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Inversion Transactions

This portion of the introduction to the basic principles of United States federal income taxation of corporate acquisitions is part of the Pillsbury Winthrop Shaw Pittman LLP Tax Page, a World Wide Web demonstration project. Comments are welcome on the design or content of this material.

The information presented is only of a general nature, intended simply as background material, is current only as of the latest revision date, October 15, 2007, omits many details and special rules and cannot be regarded as legal or tax advice.

Internal Revenue Code § 7874

An inversion transaction generally involves transforming a corporate group with a U.S. parent into one with a foreign corporate parent. Typically, an inversion was implemented as a reverse triangular merger with Parent being the newly formed foreign parent that in turn forms Acquiring as a transitory U.S. merger subsidiary that merges with and into the existing U.S. parent, Target, with Target surviving as a wholly owned subsidiary of Parent and the Target shareholders becoming Parent shareholders.

Under the § 367 rules Target's U.S. shareholders would recognize gain in the transaction but no gain would be recognized by Parent, Target or any other member of the inverted corporate group. Under other portions of the § 367 rules, Target would recognize gain (but not loss) on its assets were it to merge with and into Parent or otherwise reincorporate in a foreign jurisdiction. Although Target would recognize gain on any post-inversion transfer of assets to Parent (e.g., stock of Target's foreign subsidiaries), corporate groups were permitted to offset that gain with available net operating loss carryovers and could frequently engage in inter-group "earnings stripping" transactions (e.g., intercorporate debt or licenses) to reduce the group's net income subject to U.S. tax.

Under the "anti-inversion" provisions of the American Jobs Creation Act of 2004, Parent becomes a "surrogate foreign corporation" of Target upon Parent's indirect acquisition of substantially all of Target's assets (through the acquisition of Target's stock) if as a result of and after that acquisition the former Target shareholders own at least 60% (by either vote or value) of the outstanding Parent stock. However, Parent does not become a surrogate foreign corporation if, after the acquisition, the Parent corporate group has substantial business activities in the foreign country in which or under the laws of which Parent is created or organized when compared to the overall business activities of the Parent corporate group.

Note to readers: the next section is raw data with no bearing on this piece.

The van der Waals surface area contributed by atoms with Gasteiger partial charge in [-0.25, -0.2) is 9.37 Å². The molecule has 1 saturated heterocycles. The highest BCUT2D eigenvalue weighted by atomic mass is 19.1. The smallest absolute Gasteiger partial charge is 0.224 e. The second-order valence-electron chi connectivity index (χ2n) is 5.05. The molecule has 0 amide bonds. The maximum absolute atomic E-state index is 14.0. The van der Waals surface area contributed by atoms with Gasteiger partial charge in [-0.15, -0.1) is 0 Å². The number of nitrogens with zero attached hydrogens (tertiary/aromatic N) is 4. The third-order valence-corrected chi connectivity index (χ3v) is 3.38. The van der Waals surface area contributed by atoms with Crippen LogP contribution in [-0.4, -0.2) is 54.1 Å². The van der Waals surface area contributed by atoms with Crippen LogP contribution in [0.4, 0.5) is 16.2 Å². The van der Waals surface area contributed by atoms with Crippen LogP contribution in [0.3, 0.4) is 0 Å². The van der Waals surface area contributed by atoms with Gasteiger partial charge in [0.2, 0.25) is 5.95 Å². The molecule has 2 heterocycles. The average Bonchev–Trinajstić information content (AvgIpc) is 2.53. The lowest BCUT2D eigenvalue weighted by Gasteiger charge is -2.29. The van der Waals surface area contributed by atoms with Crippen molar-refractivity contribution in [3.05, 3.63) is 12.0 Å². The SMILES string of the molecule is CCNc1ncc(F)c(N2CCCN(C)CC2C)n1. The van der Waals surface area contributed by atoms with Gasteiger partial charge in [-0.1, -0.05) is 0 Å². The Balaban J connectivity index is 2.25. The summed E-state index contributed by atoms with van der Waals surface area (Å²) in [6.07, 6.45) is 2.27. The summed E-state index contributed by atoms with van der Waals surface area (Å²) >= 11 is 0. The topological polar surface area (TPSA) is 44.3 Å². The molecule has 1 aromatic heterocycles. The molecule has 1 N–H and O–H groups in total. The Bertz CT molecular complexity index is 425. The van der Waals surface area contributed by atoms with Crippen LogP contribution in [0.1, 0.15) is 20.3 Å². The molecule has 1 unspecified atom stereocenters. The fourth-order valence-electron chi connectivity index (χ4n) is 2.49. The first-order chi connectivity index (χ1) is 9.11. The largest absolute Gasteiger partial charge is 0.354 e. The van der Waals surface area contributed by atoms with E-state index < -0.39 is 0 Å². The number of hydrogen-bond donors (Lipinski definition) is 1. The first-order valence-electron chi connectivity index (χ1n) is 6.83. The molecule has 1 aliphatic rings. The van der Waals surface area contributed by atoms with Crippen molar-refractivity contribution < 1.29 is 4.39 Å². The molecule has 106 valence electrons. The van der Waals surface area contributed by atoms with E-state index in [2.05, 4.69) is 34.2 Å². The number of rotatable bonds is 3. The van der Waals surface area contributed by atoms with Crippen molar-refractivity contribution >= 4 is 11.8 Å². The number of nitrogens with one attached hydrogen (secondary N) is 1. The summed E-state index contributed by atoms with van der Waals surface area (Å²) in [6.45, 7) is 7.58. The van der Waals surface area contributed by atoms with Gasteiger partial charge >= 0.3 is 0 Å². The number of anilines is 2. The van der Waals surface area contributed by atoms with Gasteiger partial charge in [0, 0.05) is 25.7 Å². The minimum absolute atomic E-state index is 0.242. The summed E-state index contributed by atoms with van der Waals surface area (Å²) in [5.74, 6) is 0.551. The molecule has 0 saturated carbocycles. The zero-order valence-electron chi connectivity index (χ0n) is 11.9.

If the former Target shareholders meet the 60% stock ownership test but hold less than 80% of the outstanding Parent stock, for 10 years Target and its more than 50% owned U.S. affiliates cannot use any deductions (including net operating losses and typical earnings stripping deductions) to offset income from transfers of assets to or licenses with foreign affiliates. If, however, the former Target shareholders hold at least 80% (by either vote or value) of the outstanding Parent stock as a result of their holding of Target stock, Parent is treated as a U.S. corporation for U.S. federal income tax purposes.

    Parent is thus subject to U.S. federal income tax on its worldwide income and Parent's more than 50% owned foreign subsidiaries are "controlled foreign corporations." If Parent is treated as a U.S. corporation the former Target shareholders do not need to satisfy the special § 367 requirements to be eligible for nonrecognition treatment on the exchange of their Target stock for Parent stock.

The legislative history provides that for purposes of the 60% and 80% tests an initial public offering of Parent stock, even if contemporaneous with the inversion transaction, is disregarded. The new anti-inversion rules explicitly state that they override any conflicting provisions in U.S. income tax treaties.

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